In this moment, it feels surreal to report on these men’s stories of sexual abuse and name the abuser as Michael Jackson. Beyond the shock of hearing these accusations about any beloved celebrity, it feels surreal to name him now because the film focuses so little on the figure of Michael Jackson himself. When you hear “Michael Jackson documentary,” even knowing it’s about allegations of sexual abuse, you expect the film to take on Jackson’s legacy. You expect Jackson to be presented first as an icon: to hear Jackson’s music, or accounts of his persona and cultural impact. Maybe a narrator hyping up how adored he was, before smashing down the hammer of these accusations. But Leaving Neverland does nothing of the sort.
Instead, Leaving Neverland addresses Jackson’s celebrity only in the context of the effect it had on Robson, Safechuck, and their families. It’s important to these stories of sexual abuse to know that Jackson was famous and powerful, because that status informed the parents’ decisions to give him that access to their sons. Similarly, it’s important to hear about how Robson and Safechuck personally admired him: his impact on them as a performer, before they ever met, informed how ecstatic they were when he showed an interest in them; how predisposed they were to admire him and want him in their lives.
As a former child actress, I can’t help but watch this documentary and think about how wrong it is for children to be put in the position of performing for the soul purpose of pleasing adults. It’s such a slippery, dangerous, often abusive slope. #LeavingNeverland
— Amber Tamblyn (@ambertamblyn) March 4, 2019
Even clips of Jackson’s performances, or screaming fans, are limited to instances that highlight the trauma it caused to these men. The swarming fans attending Jackson’s tour compounded Safechuck’s sense of being overwhelmed and alone. The line of protesters attending Jackson’s trial played on Robson’s sense of obligation to protect his friend. Leaving Neverland never gives us those images solely to show us that Jackson was beloved, and thus entirely avoids the expected structure for a documentary accused of being “posthumous character assassination.” If Reed’s intention had been (primarily) to shatter the world’s impression of Michael Jackson, I would have expected to first be shown what that impression is—then see it darkly juxtaposed with these men’s stories. Neverland doesn’t feel like the dismantling of a celebrity’s reputation. It feels like two deeply personal accounts of childhood trauma in which their abuser happened to be famous.
#LeavingNeverland isn't about the spider or the fly. It is about the web.
Listen to survivors. Learn about grooming. Understand that victims have complex feelings. Share 800-4-A-CHILD or 800.656.HOPE! Promote help. pic.twitter.com/2JOxWlDI3y
— Jenn (@8675309Carson) March 4, 2019
Of course, the fact that Leaving Neverland doesn’t explicitly state “here’s proof that Michael Jackson was a child molester” won’t do much to change people’s reactions to the film. Those determined to believe in Jackson’s innocence will do so anyway (though I struggle to understand how, if they take the time to watch the film). And those who believe the stories of Robson and Safechuck will effectively have any lingering fond doubts extinguished. Nonetheless, I think it’s an important and correct choice that Reed focused the film so tightly on these two men and their stories.
Painful as it is for Robson and Safechuck to continue seeing Michael Jackson celebrated, they didn’t strike me as crusaders for his worldwide vilification. They struck me as two men still actively, painfully grappling with the trauma they suffered as children, talking through both what happened and how they behaved in the wake of it. What Leaving Neverland does best, in my opinion, is provide a road map for how this type of abuse can affect people through adulthood, and shed some light on why it’s so difficult for child victims to come forward. And frankly, that’s a much more important story than whether or not a late pop star is deserving of our love.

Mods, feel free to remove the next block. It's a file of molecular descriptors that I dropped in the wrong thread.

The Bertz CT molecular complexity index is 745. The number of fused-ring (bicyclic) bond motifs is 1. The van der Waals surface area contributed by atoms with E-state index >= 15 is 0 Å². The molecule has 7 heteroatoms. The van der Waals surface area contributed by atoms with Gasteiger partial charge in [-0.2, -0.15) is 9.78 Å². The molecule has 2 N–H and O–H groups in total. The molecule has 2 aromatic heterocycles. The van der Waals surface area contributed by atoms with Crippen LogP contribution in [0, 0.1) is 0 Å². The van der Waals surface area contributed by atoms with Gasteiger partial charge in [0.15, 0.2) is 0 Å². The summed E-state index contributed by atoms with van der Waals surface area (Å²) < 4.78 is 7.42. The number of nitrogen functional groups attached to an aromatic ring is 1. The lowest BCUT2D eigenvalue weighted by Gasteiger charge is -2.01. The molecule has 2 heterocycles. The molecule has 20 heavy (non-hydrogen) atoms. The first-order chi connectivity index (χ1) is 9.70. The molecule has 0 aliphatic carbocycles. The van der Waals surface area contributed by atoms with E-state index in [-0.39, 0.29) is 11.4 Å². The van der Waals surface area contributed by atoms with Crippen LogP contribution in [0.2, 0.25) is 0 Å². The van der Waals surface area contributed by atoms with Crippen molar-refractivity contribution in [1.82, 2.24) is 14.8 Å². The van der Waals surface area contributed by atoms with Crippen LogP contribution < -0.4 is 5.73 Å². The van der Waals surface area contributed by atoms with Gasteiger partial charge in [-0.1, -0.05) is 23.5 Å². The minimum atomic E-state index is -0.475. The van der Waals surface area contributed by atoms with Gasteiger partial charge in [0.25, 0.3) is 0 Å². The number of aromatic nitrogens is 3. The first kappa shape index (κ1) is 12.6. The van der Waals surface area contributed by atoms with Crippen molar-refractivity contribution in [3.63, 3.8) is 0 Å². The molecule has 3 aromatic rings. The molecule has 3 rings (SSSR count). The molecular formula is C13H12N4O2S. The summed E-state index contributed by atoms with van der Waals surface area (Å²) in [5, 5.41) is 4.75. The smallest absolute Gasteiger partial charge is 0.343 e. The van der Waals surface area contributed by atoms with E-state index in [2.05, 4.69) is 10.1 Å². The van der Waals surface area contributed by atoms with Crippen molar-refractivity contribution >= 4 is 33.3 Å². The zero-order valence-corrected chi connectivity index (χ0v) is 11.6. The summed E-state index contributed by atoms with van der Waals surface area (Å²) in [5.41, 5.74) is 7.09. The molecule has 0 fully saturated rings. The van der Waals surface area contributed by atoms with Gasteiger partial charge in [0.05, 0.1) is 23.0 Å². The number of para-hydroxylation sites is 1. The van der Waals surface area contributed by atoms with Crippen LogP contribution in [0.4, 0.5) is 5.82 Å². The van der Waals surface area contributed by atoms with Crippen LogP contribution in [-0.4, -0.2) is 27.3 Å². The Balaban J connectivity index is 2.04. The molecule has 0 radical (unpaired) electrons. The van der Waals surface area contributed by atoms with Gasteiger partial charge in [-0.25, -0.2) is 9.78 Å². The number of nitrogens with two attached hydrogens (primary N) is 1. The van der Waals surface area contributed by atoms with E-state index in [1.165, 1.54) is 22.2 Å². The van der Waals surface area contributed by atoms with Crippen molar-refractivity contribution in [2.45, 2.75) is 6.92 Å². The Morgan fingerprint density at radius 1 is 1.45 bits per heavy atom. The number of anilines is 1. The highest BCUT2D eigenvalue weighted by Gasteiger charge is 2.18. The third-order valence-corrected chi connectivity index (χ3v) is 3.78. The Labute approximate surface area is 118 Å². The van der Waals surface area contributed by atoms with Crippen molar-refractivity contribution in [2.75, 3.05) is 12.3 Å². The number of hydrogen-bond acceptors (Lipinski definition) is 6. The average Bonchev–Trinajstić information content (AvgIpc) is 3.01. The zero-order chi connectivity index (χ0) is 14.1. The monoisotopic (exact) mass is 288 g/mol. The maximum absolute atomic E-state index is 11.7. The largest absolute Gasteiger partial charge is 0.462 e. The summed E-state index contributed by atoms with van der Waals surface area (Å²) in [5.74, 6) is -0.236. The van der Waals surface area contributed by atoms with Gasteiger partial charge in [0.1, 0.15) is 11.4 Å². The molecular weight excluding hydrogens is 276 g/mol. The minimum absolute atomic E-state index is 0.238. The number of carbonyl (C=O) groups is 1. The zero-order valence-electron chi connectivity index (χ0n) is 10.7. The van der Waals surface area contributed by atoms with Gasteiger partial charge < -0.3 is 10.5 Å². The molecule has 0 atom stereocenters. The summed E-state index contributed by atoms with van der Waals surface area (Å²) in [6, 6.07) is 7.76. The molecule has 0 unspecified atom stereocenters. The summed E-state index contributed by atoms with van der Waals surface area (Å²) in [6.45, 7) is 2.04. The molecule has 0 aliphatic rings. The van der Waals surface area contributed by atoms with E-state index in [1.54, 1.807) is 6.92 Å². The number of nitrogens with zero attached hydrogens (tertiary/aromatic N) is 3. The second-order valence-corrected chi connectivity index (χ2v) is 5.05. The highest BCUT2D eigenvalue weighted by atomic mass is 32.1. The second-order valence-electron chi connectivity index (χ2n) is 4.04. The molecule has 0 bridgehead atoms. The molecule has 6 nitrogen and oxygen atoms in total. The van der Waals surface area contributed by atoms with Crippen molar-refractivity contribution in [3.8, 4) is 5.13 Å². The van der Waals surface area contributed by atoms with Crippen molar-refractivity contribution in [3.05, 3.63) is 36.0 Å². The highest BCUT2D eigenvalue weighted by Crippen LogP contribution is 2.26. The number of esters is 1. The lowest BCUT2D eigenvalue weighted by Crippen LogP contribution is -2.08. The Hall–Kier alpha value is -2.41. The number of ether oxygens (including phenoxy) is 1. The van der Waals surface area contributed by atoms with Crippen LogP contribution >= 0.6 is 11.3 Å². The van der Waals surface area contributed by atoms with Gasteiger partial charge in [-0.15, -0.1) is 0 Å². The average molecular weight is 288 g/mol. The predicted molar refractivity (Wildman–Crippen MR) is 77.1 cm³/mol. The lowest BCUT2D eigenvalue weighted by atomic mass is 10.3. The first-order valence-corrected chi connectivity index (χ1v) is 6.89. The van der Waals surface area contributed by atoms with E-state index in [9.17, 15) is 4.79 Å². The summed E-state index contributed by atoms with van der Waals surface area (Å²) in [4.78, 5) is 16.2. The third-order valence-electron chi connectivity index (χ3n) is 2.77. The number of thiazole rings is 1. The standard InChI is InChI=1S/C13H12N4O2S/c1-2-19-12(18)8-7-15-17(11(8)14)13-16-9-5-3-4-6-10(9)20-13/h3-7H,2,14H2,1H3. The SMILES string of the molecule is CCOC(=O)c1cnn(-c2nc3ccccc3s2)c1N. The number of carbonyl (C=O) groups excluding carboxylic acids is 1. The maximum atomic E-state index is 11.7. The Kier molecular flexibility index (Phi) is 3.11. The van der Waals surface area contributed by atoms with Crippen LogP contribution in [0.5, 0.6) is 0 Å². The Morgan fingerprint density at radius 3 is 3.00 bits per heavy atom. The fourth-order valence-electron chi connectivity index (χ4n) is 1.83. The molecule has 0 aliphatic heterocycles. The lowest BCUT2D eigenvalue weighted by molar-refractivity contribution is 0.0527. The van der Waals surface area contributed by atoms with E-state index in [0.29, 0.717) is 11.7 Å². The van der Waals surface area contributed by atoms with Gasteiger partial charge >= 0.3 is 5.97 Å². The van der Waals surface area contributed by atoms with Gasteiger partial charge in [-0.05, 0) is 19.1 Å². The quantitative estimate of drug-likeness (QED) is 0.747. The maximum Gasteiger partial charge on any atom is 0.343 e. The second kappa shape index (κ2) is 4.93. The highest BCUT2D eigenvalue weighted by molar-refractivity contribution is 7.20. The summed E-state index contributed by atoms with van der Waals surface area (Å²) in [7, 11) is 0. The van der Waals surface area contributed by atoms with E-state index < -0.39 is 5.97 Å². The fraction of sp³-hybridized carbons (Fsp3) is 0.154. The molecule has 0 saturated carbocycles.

If you or someone you know is a survivor of sexual abuse, call the National Sexual Assault Hotline at 800-656-HOPE
Images: HBO; metoomvt / Instagram; juddapatow, ambertamblyn, 8675309Carson / Twitter
I’ve literally always wanted laser hair removal. It seemed completely unattainable; an urban legend of hairlessness reserved for celebrities (or like, Corinne). Then things changed. Instagram influencers started publicizing the “secrets” of their beauty routines. (Hint: many involved laser.) Laser centers multiplied (at least in NYC/LA), and prices dropped. And, most importantly, I graduated college, got a job, and started paying my own bills (*sob*). The only silver lining of that last change? I suddenly had free reign over how I wanted to irresponsibly blow spend my money. So on a day I was feeling particularly brazen (read: my paycheck had just hit), I went for it. I bought five Brazilian laser hair removal sessions at the “special discount price” of $800. Having gone through the process, here’s what you should know before getting laser hair removal.
The Cost Of Laser Hair Removal
Obviously, the cost of laser hair removal will vary depending on what you want done, where you go, and whether you’ve heard of Groupon. Groupon is a must (especially if you live in NYC or LA, where you’ll get the best deals), but don’t go crazy. You should always research facilities by reputation first—a hack lasering job can leave you with scarring, burning, and a whole host of other nasty consequences—and then see what deals are available. It’s also important to note that most areas will take a minimum of five sessions to see lasting results. (If you have particularly thick hair, it can take a few more). So, most places offer packages of 5 or 6, which I highly recommend if it’s your first time.